Coughing, runny nose and fever are miserable, even when you have four paws and don’t mind drinking out of the toilet.

A dog flu outbreak in the Midwest has affected more than 1,000 dogs so far, and although this variety of flu hasn’t been seen in Louisiana, the news has prompted pet owners to call their veterinarians with questions about the illness and possible vaccinations.

Phillip Cancilleri, veterinarian with Helouin Veterinary Hospital, said they’ve been getting more calls and more requests for vaccinations lately in the wake of the news coming out of the Midwest.

“The Chicago outbreak has gotten a lot of air time,” Cancilleri said. “It’s definitely gotten everybody’s eye.”

Although most dogs have no immunity to the two relatively new flu viruses, the dogs most at risk are those that face exposure through dog day care, dog parks or being boarded while the owner travels, Cancilleri said.

The Baton Rouge Police Department’s police dogs got their vaccinations Friday morning because they have such high exposure possibilities not only across the city but because they also travel for competitions.

“They’re being proactive,” Cancilleri said about the Police Department.

Philip Waguespack, veterinarian with the Siegen Lane Animal Clinic, said he’s gotten quite a few calls from clients asking if the clinic has the vaccine. It does.

However, the vaccine isn’t mandatory, and Waguespack said he’s a bit conservative on its use.

“It’s not something I would highly recommend unless we see an outbreak in our area,” he said.

Susan Eddlestone, a veterinarian with Associated Veterinary Services, said the canine influenza vaccine doesn’t prevent a dog from getting sick, but it does help prevent the more-severe symptoms.

Another issue is that the current vaccination is for the type of flu virus that’s been in the U.S. for a few years, she said. The virus circulating in the Midwest is a different strain than the one from Asia making its first appearance in the U.S. It’s uncertain, she said, if the vaccine offers any protection against the newer strain.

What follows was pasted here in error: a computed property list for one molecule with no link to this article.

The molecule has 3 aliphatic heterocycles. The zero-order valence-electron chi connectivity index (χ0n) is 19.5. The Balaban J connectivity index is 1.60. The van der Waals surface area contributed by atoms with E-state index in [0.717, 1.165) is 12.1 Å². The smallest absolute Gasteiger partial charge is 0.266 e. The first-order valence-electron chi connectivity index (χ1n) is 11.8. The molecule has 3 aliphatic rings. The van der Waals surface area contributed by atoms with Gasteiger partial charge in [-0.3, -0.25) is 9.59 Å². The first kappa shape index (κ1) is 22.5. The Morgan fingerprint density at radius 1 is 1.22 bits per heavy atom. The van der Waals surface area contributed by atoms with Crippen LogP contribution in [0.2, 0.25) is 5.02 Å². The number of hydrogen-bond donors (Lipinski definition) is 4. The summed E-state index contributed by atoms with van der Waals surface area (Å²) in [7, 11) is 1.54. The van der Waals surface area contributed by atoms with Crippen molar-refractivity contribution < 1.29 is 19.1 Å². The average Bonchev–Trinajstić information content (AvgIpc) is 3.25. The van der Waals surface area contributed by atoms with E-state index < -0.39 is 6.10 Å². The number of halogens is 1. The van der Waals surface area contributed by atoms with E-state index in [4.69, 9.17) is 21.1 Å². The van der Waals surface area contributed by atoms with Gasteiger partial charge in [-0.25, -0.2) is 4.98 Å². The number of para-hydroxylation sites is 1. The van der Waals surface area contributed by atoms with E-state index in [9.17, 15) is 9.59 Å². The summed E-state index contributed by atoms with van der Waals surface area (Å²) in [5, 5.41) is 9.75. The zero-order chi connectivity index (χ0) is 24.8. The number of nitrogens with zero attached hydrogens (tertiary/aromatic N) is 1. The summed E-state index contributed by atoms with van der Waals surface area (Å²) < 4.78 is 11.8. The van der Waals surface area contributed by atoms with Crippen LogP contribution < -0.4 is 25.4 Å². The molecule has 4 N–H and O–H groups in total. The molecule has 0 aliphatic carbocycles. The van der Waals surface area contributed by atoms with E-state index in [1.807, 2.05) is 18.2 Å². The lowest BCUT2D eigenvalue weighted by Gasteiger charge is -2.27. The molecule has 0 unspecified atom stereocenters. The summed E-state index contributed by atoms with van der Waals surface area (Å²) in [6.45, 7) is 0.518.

The flu vaccine is not a “core vaccine,” Eddlestone said, so the decision on whether or not a dog receives it depends on the potential for exposure or on requirement, such as a kennel requiring dogs to be vaccinated before being boarded.

Both viruses are fairly new, with the first flu virus documented in greyhounds in Florida in 2004 and the newer virus documented first in South Korea in 2007, according to the Centers for Disease Control and Prevention.

The good news is that Asian canine flu virus doesn’t appear to be that harmful to dogs.

“The statistics for how well dogs do with it are pretty good,” Eddlestone said.

According to the CDC, while some infected dogs will show no symptoms, about 80 percent of those dogs infected will have a mild form of the disease. A small percentage of infected dogs die from the flu. Most recover in two or three weeks.

The virus is spread through contact with mucus from an infected dog or an infected item like a chew toy. Because both strains of the dog flu are new to the U.S., most dogs are susceptible to becoming infected.

Dealing with the canine flu and preventing its spread is similar to what is recommended with human flu: Keep dogs away from other dogs, remember that the virus can remain on surfaces and clothing for some time, and wash your hands after you’ve handled your pet.

Dogs that come down with either of the flu viruses could show symptoms like runny eyes, runny nose, fever and loss of appetite.

Pet owners who think their dogs may have the flu, Eddlestone said, should call the veterinarian before bringing them to the clinic so arrangements can be made to isolate the dogs from the other animals there.

“Don’t just walk in the front door,” she said.

Follow Amy Wold on Twitter, @awold10.